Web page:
cfp: The Philosophy of Peer Learning

cfp: The Philosophy of Peer Learning
Thursday, September 1, 2011 (All day)
The Philosophy of Peer Learning

Educational Philosophy and Theory
Peer production has become an important organizing logic for a network-driven era. Social networks like Facebook, LinkedIn, Ning, flickr, YouTube and Wikipedia, are facilitating social connectivity on a massive scale. Developments in ICT networks now define and shape information production and potentially transform the organization of cognitive labor. What happens to learning, to educational institutions, and to society in general, when the balance between formal and informal education is radically reformulated? What happens when informal learning in peer communities becomes the norm, and formal education the adjunct? What does education and learning become when it is marked by openness, co-participation, and a commons of shared educational material? While this emergent trend has not yet fully affected mainstream education, it has become a reality for the millions of citizens and knowledge workers connected together through the Internet. In this special issue of Educational Philosophy and Theory, we will examine the multiple ways in which peer collaboration and peer learning now undergird social, pedagogical and philosophical changes in education. Topics of interest include (but are not limited to):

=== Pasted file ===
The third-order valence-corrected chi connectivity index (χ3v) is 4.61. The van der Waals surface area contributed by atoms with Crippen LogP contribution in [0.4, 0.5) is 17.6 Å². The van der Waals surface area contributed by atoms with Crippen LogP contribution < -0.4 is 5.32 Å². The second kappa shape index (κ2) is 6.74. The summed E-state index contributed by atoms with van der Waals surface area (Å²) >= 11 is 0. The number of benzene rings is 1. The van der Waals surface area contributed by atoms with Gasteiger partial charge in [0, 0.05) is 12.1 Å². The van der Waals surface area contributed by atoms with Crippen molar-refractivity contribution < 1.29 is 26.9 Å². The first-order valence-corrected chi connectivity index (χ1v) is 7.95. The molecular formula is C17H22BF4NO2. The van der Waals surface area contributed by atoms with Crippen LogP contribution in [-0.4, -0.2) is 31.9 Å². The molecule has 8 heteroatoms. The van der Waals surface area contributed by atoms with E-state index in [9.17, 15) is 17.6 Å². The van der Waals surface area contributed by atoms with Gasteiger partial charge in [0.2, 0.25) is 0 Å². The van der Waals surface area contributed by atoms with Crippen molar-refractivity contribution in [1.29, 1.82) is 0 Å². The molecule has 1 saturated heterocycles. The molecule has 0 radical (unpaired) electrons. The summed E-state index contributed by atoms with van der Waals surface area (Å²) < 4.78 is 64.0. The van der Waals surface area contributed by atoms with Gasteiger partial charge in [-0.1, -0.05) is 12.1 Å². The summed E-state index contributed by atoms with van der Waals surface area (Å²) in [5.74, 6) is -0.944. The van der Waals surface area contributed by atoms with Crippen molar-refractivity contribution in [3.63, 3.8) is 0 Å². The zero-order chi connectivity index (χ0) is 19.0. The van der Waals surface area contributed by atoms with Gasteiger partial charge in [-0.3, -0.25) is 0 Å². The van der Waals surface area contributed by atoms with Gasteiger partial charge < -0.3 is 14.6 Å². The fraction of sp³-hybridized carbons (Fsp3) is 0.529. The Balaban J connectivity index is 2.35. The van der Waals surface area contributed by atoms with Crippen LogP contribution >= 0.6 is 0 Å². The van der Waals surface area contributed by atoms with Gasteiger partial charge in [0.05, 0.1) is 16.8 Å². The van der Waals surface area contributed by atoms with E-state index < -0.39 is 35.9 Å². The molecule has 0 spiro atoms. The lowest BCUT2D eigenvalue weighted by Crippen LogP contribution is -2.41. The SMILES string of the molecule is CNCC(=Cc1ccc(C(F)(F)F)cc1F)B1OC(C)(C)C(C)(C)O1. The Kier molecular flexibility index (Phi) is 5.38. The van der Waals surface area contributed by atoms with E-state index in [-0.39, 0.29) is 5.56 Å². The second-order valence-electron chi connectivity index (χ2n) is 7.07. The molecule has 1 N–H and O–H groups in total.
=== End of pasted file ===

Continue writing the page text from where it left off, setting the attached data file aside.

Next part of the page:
- Technologies and infrastructures for peer learning 

- Open access issues (open access publishing, open textbooks)

- Education as a commons

- p2p learning theories and approaches

- The social dynamics of peer learning

- Open accreditation and other peer recognition practices

- Studies on the relations between informal and formal learning and their mutual adaptation or antagonism
- Attitudes of traditional education practitioners and institutions vis a vis p2p learning challenges; attitudes of peer learners towards traditional educational institutions

- Governance of p2p oriented learning communities and the emergence of participatory practices

- social change induced by p2p learning socialization
Editorial Contacts
Daniel Araya
University of Illinois at Urbana-Champaign
Michel Bauwens
Franco Iacomella
Articles for Consideration
Articles for submission should be no more than 6000 words. It is essential that an Abstract (100-200 words) be provided with each article. The author's name and affiliation should appear at the beginning of the article, together with full mailing and email addresses. Abstracts should be sent by email to the editors.
Deadline for Abstracts: September 1, 2011
Deadline for final submission: January 1, 2012

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